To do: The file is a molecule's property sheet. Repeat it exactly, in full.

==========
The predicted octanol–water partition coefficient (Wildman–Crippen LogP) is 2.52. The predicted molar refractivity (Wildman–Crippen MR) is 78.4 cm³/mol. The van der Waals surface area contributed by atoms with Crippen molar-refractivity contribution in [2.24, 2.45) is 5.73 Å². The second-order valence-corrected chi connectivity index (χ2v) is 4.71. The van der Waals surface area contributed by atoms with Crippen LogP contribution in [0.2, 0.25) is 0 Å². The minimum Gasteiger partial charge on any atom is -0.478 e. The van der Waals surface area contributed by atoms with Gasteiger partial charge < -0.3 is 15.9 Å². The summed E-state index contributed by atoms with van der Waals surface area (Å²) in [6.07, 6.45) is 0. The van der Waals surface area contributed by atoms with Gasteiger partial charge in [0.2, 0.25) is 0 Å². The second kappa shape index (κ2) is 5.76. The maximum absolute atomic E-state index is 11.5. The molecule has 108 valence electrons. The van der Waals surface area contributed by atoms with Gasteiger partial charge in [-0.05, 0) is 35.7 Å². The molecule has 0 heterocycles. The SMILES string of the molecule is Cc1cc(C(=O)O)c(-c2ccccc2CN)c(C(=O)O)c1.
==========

The predicted octanol–water partition coefficient (Wildman–Crippen LogP) is 2.52. The predicted molar refractivity (Wildman–Crippen MR) is 78.4 cm³/mol. The van der Waals surface area contributed by atoms with Crippen molar-refractivity contribution in [2.24, 2.45) is 5.73 Å². The second-order valence-corrected chi connectivity index (χ2v) is 4.71. The van der Waals surface area contributed by atoms with Crippen LogP contribution in [0.2, 0.25) is 0 Å². The minimum Gasteiger partial charge on any atom is -0.478 e. The van der Waals surface area contributed by atoms with Gasteiger partial charge < -0.3 is 15.9 Å². The summed E-state index contributed by atoms with van der Waals surface area (Å²) in [6.07, 6.45) is 0. The van der Waals surface area contributed by atoms with Gasteiger partial charge in [0.2, 0.25) is 0 Å². The second kappa shape index (κ2) is 5.76. The maximum absolute atomic E-state index is 11.5. The molecule has 108 valence electrons. The van der Waals surface area contributed by atoms with Gasteiger partial charge in [-0.05, 0) is 35.7 Å². The molecule has 0 heterocycles. The SMILES string of the molecule is Cc1cc(C(=O)O)c(-c2ccccc2CN)c(C(=O)O)c1.